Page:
The Bank of England left interest rates and asset purchases unchanged on Thursday, despite building pressure for it to act to cool the housing market.
At midday, the central bank announced it would keep the base rate at a record low of 0.5 percent and maintain the size of its asset purchase program at £375 billion ($636 billion).
This was as expected, and followed similar inaction last month.
However, concerns are rising that low interest rates are helping propel house price inflation. Nationwide's index showed prices rose 1.2 percent in April, although the Royal Institute of Chartered Surveyors has reported that prices eased somewhat in the month.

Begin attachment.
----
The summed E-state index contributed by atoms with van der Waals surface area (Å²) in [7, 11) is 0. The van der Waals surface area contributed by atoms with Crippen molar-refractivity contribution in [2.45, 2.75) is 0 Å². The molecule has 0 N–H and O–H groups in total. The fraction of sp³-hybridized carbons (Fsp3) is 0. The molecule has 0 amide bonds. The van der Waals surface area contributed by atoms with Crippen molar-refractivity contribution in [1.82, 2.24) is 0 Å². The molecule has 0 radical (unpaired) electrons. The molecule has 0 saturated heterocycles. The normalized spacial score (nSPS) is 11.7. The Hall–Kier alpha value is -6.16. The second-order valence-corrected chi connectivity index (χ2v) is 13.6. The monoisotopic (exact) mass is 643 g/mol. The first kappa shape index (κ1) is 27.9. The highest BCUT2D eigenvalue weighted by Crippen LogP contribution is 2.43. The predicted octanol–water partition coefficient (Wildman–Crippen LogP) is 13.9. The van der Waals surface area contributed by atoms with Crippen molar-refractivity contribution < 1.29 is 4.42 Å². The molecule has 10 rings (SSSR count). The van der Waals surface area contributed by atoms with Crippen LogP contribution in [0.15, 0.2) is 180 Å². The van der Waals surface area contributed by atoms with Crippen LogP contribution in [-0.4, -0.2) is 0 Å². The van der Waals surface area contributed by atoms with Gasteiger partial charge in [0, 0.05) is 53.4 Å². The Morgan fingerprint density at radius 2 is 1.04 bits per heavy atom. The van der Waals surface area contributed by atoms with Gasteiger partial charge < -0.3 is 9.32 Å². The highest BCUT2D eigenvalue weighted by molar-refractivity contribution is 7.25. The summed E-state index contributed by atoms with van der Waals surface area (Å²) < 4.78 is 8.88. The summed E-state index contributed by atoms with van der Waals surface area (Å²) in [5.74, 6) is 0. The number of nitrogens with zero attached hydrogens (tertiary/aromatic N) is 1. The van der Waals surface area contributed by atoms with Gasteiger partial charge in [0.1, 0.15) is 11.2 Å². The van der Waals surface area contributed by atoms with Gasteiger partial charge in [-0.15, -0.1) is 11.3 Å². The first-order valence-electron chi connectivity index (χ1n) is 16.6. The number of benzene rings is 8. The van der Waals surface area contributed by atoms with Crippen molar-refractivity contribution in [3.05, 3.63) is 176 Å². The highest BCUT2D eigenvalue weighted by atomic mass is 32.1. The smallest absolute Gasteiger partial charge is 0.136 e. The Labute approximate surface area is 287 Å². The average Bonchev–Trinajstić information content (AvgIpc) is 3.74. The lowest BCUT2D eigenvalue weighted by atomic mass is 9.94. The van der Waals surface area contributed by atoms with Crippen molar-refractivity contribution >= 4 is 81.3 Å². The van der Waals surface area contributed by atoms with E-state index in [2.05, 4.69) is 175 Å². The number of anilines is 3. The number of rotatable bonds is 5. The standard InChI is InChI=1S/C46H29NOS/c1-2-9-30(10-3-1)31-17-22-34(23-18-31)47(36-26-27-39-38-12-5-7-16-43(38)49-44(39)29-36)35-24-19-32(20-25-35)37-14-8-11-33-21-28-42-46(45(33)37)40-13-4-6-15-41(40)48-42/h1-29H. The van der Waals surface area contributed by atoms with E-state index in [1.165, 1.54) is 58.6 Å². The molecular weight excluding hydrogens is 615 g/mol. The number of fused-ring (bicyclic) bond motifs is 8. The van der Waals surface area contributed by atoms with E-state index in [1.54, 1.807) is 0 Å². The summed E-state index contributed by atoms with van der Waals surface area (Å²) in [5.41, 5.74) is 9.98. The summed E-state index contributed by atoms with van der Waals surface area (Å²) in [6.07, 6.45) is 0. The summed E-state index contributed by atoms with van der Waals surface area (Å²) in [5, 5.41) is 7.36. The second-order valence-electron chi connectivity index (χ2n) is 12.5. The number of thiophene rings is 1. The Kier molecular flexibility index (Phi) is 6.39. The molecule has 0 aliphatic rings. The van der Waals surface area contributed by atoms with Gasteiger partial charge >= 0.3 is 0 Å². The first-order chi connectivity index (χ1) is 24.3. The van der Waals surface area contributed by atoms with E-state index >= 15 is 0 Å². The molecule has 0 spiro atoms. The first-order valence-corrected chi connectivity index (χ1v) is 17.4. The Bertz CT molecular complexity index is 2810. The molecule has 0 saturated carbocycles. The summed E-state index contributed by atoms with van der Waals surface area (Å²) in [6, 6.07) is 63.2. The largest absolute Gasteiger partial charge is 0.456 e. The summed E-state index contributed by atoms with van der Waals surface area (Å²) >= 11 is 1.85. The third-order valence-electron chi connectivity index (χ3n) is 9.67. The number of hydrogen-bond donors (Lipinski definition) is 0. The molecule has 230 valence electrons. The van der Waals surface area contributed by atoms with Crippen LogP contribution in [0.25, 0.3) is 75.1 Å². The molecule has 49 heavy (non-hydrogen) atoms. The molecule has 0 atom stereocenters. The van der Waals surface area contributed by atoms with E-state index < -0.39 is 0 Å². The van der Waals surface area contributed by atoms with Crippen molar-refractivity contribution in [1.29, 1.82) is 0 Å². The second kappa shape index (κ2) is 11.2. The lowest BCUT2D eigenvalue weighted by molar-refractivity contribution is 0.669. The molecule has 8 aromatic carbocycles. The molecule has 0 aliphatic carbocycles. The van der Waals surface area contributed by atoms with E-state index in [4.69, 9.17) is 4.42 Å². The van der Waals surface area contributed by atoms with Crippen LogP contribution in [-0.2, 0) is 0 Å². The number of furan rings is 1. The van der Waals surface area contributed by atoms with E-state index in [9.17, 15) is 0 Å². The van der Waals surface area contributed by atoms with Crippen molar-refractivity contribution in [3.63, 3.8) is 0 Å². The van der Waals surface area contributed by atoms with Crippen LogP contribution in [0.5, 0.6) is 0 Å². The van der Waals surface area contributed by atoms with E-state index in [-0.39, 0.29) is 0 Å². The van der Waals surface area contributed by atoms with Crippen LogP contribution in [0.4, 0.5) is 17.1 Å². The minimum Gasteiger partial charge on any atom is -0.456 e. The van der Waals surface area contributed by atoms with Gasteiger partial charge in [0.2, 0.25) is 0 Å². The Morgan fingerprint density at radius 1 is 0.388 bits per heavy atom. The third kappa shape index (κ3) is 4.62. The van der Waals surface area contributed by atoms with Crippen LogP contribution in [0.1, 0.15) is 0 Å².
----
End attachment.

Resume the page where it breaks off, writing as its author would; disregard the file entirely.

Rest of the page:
Berenberg's chief economist, Rob Wood, said the central bank needed to start hiking interest rates – although he forecast it would not actually do so until November at the earliest.
"If the central bank takes no action it risks being asleep at the wheel, allowing another (housing) bubble to develop. A bubble may already be developing in London," Wood said in a research note on Thursday.
The Bank of England announcement was followed by the European Central Bank equivalent at 12:45 p.m. and President Mario Draghi's news conference at 1:30 p.m.